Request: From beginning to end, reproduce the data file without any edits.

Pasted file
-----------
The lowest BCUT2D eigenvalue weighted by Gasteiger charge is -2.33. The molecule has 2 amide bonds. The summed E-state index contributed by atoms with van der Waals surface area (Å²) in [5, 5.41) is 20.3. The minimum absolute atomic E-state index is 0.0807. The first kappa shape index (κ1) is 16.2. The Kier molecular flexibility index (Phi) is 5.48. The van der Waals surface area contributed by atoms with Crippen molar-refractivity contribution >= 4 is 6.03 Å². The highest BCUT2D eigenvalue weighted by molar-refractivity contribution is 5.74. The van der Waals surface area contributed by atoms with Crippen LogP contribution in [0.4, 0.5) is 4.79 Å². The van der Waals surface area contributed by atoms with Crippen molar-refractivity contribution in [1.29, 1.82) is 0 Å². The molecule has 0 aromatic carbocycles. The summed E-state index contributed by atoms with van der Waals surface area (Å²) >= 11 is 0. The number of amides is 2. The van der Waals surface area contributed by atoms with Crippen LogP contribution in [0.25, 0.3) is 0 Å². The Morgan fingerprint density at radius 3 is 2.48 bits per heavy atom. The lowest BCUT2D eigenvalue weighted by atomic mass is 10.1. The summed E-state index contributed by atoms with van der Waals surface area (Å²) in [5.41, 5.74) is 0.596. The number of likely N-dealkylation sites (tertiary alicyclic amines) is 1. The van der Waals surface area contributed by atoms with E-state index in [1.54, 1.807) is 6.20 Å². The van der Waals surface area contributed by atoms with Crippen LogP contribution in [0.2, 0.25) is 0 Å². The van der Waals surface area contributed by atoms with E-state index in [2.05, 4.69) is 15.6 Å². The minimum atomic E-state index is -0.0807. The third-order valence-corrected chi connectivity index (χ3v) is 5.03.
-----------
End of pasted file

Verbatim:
The lowest BCUT2D eigenvalue weighted by Gasteiger charge is -2.33. The molecule has 2 amide bonds. The summed E-state index contributed by atoms with van der Waals surface area (Å²) in [5, 5.41) is 20.3. The minimum absolute atomic E-state index is 0.0807. The first kappa shape index (κ1) is 16.2. The Kier molecular flexibility index (Phi) is 5.48. The van der Waals surface area contributed by atoms with Crippen molar-refractivity contribution >= 4 is 6.03 Å². The highest BCUT2D eigenvalue weighted by molar-refractivity contribution is 5.74. The van der Waals surface area contributed by atoms with Crippen LogP contribution in [0.4, 0.5) is 4.79 Å². The van der Waals surface area contributed by atoms with Crippen molar-refractivity contribution in [1.29, 1.82) is 0 Å². The molecule has 0 aromatic carbocycles. The summed E-state index contributed by atoms with van der Waals surface area (Å²) >= 11 is 0. The number of amides is 2. The van der Waals surface area contributed by atoms with Crippen LogP contribution in [0.25, 0.3) is 0 Å². The Morgan fingerprint density at radius 3 is 2.48 bits per heavy atom. The lowest BCUT2D eigenvalue weighted by atomic mass is 10.1. The summed E-state index contributed by atoms with van der Waals surface area (Å²) in [5.41, 5.74) is 0.596. The number of likely N-dealkylation sites (tertiary alicyclic amines) is 1. The van der Waals surface area contributed by atoms with E-state index in [1.54, 1.807) is 6.20 Å². The van der Waals surface area contributed by atoms with Crippen LogP contribution in [0.2, 0.25) is 0 Å². The van der Waals surface area contributed by atoms with E-state index in [2.05, 4.69) is 15.6 Å². The minimum atomic E-state index is -0.0807. The third-order valence-corrected chi connectivity index (χ3v) is 5.03.